During pregnancy, many changes take place in your body over which you have no control. Weight gain, fluid retention and fatigue are common changes that go away once the baby is born. While some of these physiological fluctuations are harmless, some, like gestational diabetes, can have negative repercussion for both you and your baby. The American Diabetes Association estimates that as many as 9.2 percent of expectant mothers will develop gestational diabetes. Learning about the causes and treatment of gestational diabetes can help you plan and prepare for a healthier pregnancy and a healthier baby.
Signs, Symptoms and Side Effects
Gestational diabetes is marked by a rise in circulating blood sugar, brought on by hormonal fluctuations that affect insulin production. Other symptoms include fatigue, nausea, blurred vision, unusual thirst, frequent urination and a high incidence of skin, vaginal and bladder infections. Women over age 35, women who are overweight or obese, and women with a family history of diabetes may be at a higher risk. If left untreated, gestational diabetes can result in large birth weight, premature delivery, increased chance of Caesarian Section surgery, and increased risk of fetal death.
Although gestational diabetes does not manifest itself until between the 24h and 27th week of pregnancy, lifestyle behaviors prior to and in the early stages of pregnancy may play a role. Regular exercise, healthy nutritional practices, adequate sleep and stress management may reduce your risk of developing gestational diabetes. Soft drinks and juice, candy, cookies and other sugary foods should be avoided during pregnancy. Staying hydrated with plain fresh water will help your body’s systems function at optimal levels.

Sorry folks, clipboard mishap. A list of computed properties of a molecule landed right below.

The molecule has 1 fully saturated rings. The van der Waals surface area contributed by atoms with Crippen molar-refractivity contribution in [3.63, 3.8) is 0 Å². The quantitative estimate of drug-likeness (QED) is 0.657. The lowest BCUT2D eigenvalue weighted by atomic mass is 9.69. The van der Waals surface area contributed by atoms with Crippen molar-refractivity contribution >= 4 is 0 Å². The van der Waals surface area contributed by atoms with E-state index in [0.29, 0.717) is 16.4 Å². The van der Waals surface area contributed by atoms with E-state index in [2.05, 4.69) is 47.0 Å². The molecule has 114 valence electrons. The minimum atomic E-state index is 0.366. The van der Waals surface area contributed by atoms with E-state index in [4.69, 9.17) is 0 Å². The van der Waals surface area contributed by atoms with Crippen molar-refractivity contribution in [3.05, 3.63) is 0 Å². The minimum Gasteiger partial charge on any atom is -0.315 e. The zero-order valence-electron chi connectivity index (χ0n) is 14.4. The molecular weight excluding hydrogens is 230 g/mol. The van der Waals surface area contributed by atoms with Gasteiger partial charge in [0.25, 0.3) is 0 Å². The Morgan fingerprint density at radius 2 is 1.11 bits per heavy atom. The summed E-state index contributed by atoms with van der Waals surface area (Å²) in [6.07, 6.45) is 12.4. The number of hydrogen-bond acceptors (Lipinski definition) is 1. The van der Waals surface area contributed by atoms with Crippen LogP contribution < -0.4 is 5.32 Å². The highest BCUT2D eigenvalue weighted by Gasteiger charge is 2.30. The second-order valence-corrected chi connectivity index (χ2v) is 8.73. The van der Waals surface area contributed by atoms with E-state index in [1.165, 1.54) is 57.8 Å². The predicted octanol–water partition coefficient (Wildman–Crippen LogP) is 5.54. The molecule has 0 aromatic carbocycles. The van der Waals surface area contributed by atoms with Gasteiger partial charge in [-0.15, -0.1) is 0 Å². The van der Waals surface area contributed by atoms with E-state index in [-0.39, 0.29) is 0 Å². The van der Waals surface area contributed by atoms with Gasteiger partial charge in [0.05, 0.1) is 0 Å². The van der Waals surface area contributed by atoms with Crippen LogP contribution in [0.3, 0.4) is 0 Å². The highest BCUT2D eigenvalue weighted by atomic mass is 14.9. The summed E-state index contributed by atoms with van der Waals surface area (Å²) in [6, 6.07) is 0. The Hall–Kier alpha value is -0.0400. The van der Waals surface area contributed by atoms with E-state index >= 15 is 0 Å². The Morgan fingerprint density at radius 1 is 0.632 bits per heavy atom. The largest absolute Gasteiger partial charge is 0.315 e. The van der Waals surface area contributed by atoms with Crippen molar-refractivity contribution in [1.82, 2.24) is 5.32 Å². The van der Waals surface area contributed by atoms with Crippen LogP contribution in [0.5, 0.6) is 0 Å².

Strategies for treating gestational diabetes include modifications in physical activity and improved nutrition. The American College of Sports Medicine and the American College of Obstetricians and Gynecologists recommend at least 30 minutes per day of aerobic exercise that involves repetitive movement of large muscle groups. Activities like walking, swimming, elliptical training and other sustained rhythmic movement are appropriate. Outdoor cycling may prove hazardous in the later stages of pregnancy due to weight redistribution and a shift in your center of gravity that can throw you off balance. A whole foods diet that includes plenty of fresh produce is recommended. Steer clear of processed carbohydrates like flour, corn, wheat and rice, and avoid processed snack foods and junk foods.
As a fitness professional, the more you understand about your clients’ health, the better qualified you will be to provide appropriate interventions. To learn more about the roles exercise and nutrition play in preventing and reversing disease, consider enrolling in a W.I.T.S. online course. Many of our courses count toward the continuing education requirements for your certifications. Nutritional Concepts, Exercise Program Design for Special Populations, and Certified Personal Trainer are all courses that will enhance your understanding of Diabetes and other metabolic disorders.
American Diabetes Association: What is Gestational Diabetes?
American Pregnancy Association: Gestational Diabetes.
British Journal of Sports Medicine: Guidelines of the American College of Obstetricians and Gynecologists for exercise during pregnancy and the postpartum period.